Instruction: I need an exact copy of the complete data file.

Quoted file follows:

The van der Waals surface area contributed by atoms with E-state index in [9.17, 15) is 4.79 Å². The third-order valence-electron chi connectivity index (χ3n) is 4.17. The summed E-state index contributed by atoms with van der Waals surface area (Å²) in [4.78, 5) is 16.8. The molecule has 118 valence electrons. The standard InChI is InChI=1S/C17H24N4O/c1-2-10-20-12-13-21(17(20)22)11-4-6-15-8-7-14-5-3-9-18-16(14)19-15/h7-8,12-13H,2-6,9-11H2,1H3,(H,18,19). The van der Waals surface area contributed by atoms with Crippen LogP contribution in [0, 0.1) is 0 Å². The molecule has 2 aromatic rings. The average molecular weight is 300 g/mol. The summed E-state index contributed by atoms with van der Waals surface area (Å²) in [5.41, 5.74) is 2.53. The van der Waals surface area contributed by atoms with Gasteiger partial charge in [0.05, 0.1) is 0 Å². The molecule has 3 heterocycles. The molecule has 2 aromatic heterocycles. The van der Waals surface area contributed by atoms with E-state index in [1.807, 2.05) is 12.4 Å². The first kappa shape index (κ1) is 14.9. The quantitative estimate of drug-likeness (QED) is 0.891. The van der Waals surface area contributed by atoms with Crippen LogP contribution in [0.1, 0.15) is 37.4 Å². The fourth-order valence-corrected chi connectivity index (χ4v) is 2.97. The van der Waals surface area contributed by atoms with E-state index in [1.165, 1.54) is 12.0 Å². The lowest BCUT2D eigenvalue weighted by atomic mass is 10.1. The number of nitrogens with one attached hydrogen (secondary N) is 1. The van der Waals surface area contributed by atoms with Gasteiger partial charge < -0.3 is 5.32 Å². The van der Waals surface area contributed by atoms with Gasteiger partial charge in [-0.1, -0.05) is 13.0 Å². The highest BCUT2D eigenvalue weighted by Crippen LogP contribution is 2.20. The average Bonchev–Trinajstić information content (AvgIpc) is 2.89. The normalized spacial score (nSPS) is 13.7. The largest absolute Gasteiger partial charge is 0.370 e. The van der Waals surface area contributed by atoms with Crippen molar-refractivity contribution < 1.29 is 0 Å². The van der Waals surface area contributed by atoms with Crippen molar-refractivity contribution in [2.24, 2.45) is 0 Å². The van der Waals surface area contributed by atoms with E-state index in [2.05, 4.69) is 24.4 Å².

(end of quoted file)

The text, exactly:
The van der Waals surface area contributed by atoms with E-state index in [9.17, 15) is 4.79 Å². The third-order valence-electron chi connectivity index (χ3n) is 4.17. The summed E-state index contributed by atoms with van der Waals surface area (Å²) in [4.78, 5) is 16.8. The molecule has 118 valence electrons. The standard InChI is InChI=1S/C17H24N4O/c1-2-10-20-12-13-21(17(20)22)11-4-6-15-8-7-14-5-3-9-18-16(14)19-15/h7-8,12-13H,2-6,9-11H2,1H3,(H,18,19). The van der Waals surface area contributed by atoms with Crippen LogP contribution in [0, 0.1) is 0 Å². The molecule has 2 aromatic rings. The average molecular weight is 300 g/mol. The summed E-state index contributed by atoms with van der Waals surface area (Å²) in [5.41, 5.74) is 2.53. The van der Waals surface area contributed by atoms with Gasteiger partial charge in [0.05, 0.1) is 0 Å². The molecule has 3 heterocycles. The molecule has 2 aromatic heterocycles. The van der Waals surface area contributed by atoms with E-state index in [1.807, 2.05) is 12.4 Å². The first kappa shape index (κ1) is 14.9. The quantitative estimate of drug-likeness (QED) is 0.891. The van der Waals surface area contributed by atoms with Crippen LogP contribution in [0.1, 0.15) is 37.4 Å². The fourth-order valence-corrected chi connectivity index (χ4v) is 2.97. The van der Waals surface area contributed by atoms with E-state index in [1.165, 1.54) is 12.0 Å². The lowest BCUT2D eigenvalue weighted by atomic mass is 10.1. The number of nitrogens with one attached hydrogen (secondary N) is 1. The van der Waals surface area contributed by atoms with Gasteiger partial charge < -0.3 is 5.32 Å². The van der Waals surface area contributed by atoms with Gasteiger partial charge in [-0.1, -0.05) is 13.0 Å². The highest BCUT2D eigenvalue weighted by Crippen LogP contribution is 2.20. The average Bonchev–Trinajstić information content (AvgIpc) is 2.89. The normalized spacial score (nSPS) is 13.7. The largest absolute Gasteiger partial charge is 0.370 e. The van der Waals surface area contributed by atoms with Crippen molar-refractivity contribution < 1.29 is 0 Å². The van der Waals surface area contributed by atoms with Crippen molar-refractivity contribution in [2.24, 2.45) is 0 Å². The van der Waals surface area contributed by atoms with E-state index in [2.05, 4.69) is 24.4 Å².